The first week of August is World Breast-feeding Week. Did you know that there are many advantages to breastfeeding?
• Breast milk has been called “the superior infant food” due to the antibodies that protect the baby from illness. It has a low allergy potential, is easily digested and contains an optimal mix of fats and easily absorbed forms of vitamin D and iron. Breastfed babies have a decreased incidence of tooth decay and benefit from proper jaw, teeth and speech development.
• Breastfeeding has many benefits for mothers. Nursing women have reduced rates of breast and ovarian cancers. It also saves time, as there are fewer or no bottles to wash and less formula to buy and prepare.
• Breastfed babies are healthier; so mom misses fewer workdays. According to La Leche League, one large company saved $60,000 annually due to decreased absenteeism among breastfeeding mothers and $240,000 annually due to decreased healthcare expenses for mothers and their children.
Some businesses have set up a Lactation Room to assist mothers. This room should have at least two electrical outlets for plugging in electric breast pumps, sink, comfortable chair, small table, foot stool, small refrigerator, markers to label bottles, clock, paper towels, dish soap, hand soap, waste basket, dish drying rack and reading materials. It should also have functioning locks.
Many women might need to pump milk during work for later use. A double pump allows the mother to pump both breasts at once. This helps mothers keep their prolactin (breastfeeding hormone) level up, and also saves time, as they are able to finish faster. Many mothers find that double pumping, ideally three times a day during the first few months, gives them enough milk to feed their baby for an entire day.
The antibacterial substances naturally occurring in human milk keep it safe after pumping. These antibacterial properties are why expressed milk can be left at room temperature (66-72ºF, 19-22ºC) for up to 10 hours and be safe to use. However good sanitation is key. Mothers should always wash their hands before pumping, use containers that have been washed in hot, soapy water and rinsed. Always use the oldest milk first.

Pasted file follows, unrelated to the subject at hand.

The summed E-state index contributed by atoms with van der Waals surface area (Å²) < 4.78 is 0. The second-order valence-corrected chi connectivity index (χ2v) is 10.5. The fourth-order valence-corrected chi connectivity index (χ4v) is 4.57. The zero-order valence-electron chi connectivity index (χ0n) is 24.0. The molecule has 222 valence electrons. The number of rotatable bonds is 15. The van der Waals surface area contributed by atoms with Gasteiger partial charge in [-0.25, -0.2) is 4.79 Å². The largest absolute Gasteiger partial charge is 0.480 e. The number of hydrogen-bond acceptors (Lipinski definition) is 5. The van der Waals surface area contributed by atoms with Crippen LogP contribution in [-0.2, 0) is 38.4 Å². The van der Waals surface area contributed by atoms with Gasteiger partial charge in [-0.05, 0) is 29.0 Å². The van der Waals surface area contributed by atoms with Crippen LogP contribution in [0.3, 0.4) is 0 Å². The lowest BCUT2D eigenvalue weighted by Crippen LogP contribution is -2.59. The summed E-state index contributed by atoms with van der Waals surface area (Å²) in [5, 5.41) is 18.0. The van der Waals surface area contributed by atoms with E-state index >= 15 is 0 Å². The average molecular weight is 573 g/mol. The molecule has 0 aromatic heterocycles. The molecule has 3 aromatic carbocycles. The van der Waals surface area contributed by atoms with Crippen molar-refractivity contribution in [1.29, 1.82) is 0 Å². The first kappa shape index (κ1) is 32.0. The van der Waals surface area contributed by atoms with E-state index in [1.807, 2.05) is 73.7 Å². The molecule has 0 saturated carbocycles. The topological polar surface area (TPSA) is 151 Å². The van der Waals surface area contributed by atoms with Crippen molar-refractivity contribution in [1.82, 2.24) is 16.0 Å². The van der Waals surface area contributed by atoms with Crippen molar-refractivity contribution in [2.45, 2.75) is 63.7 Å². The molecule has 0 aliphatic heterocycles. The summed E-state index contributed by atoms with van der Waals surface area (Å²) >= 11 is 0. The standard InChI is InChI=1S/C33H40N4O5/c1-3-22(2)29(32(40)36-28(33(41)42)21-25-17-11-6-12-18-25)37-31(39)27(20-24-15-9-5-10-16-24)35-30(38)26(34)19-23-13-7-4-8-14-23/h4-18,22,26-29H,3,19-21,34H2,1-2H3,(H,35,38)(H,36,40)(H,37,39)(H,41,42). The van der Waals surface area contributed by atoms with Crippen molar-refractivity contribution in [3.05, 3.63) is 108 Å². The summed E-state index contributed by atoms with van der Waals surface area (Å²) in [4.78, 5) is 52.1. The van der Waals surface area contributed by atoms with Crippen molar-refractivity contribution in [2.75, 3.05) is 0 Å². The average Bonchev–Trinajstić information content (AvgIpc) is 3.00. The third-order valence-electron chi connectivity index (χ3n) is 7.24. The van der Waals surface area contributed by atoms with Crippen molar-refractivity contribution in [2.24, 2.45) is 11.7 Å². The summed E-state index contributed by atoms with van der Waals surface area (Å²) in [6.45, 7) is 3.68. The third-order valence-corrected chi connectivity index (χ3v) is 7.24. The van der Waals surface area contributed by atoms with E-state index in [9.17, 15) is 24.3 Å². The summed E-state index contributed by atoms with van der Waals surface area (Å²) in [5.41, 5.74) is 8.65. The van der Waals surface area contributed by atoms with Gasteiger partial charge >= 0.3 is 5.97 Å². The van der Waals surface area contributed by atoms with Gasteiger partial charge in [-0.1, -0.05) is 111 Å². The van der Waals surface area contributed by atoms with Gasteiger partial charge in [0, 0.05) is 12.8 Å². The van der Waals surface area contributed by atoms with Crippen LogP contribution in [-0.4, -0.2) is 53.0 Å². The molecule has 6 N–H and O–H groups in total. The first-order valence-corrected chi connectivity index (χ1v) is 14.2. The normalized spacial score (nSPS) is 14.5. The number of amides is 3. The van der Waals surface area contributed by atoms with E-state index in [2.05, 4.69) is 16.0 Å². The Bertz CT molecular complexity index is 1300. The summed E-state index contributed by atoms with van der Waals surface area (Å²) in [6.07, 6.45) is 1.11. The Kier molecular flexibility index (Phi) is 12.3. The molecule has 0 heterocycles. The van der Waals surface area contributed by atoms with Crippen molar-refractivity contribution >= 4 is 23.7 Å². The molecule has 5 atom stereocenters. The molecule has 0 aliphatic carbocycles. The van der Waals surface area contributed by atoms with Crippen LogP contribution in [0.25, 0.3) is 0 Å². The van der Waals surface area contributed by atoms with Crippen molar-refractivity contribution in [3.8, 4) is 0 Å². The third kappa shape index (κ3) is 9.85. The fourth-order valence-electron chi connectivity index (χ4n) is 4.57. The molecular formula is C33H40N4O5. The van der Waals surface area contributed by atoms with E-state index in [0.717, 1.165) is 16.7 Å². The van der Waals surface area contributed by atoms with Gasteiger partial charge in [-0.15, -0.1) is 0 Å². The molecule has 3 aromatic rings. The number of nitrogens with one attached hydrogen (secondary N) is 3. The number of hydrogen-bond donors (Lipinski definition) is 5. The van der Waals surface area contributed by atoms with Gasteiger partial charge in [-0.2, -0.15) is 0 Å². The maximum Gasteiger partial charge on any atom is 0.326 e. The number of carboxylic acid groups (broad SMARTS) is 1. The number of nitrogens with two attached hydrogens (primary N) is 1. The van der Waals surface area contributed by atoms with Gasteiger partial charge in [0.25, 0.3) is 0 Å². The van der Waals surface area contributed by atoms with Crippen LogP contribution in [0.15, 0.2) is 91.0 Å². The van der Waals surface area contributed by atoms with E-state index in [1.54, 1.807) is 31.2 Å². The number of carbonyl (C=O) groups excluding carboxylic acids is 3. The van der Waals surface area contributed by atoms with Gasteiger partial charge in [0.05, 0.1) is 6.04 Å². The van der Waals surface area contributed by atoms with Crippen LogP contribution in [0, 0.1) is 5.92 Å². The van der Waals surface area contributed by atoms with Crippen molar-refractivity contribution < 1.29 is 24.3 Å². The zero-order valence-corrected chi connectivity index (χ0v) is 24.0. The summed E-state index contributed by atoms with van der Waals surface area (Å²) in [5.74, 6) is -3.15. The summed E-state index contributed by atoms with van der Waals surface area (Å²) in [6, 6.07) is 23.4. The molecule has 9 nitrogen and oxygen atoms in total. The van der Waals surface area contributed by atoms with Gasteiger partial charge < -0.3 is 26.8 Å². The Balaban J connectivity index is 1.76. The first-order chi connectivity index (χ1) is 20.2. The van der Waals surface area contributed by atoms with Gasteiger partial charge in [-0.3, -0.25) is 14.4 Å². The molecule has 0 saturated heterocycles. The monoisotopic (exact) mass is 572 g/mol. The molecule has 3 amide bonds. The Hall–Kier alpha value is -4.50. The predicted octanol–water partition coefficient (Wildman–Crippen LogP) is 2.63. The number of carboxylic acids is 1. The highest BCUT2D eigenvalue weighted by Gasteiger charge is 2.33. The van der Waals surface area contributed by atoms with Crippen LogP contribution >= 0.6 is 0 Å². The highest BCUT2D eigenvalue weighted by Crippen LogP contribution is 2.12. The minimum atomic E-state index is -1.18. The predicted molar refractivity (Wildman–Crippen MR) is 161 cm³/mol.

It is recommended that expressed breastmilk be stored in 2-4 ounce amounts to reduce waste. Refrigerated milk has more anti-infective properties than frozen milk. Human milk can be stored in a refrigerator (32-39ºF, 0-4ºC) for up to 8 days.
If breastmilk needs to be stored longer, just-pumped milk should first be cooled in the refrigerator before adding to frozen milk. Expressed breast milk can be stored in the freezer for up to four months, or in a deep freeze (0ºF, -19ºC) for six months or longer.
To warm the milk, thaw and/or heat under warm, running water. Do not bring temperature of milk to boiling point and do not use a microwave. Shake before testing the temperature. Shaking will also redistribute the cream into the milk, as it is common for stored milk to separate into a cream and milk layer. Milk that has been thawed can be refrigerated for up to 24 hours for later use. It should not be refrozen.
With most women of young infants in the workforce and all women leading busy lives it is nice to know that health professionals and businesses can help women continue to nurse their babies and assist in the health of both the mother and baby.
By Carol Meerschaert, RD.
Judy’s passion for cooking began with helping her grandmother make raisin oatmeal for breakfast. From there she earned her first food service job at 15, was accepted to the world-famous Culinary Institute of America at 18 (where she graduated second in her class), and went on to the Fachschule Richemont in Switzerland where she focused on pastry arts and baking. After a decade in food service for Hyatt Hotels, Judy launched Food and Health Communications to focus on flavor and health. She graduated with Summa Cum Laude distinction from Johnson and Wales University with a BS in Culinary Art, holds a master’s degree in Food Business from the Culinary Institute of America, 2 art certificates from UC Berkeley Extension, and runs a food photography studio where her love is creating fun recipes.
Judy received The Culinary Institute of America’s Pro Chef II certification, the American Culinary Federation Bronze Medal, Gold Medal, and ACF Chef of the Year. Her enthusiasm for eating nutritiously and deliciously leads her to constantly innovate and use the latest in nutritional science and Dietary Guidelines to guide her creativity, from putting new twists on fajitas to adapting Italian brownies to include ingredients like toasted nuts and cooked honey. Judy’s publishing company, Food and Health Communications, is dedicated to her vision that everyone can make food that tastes as good as it is for you.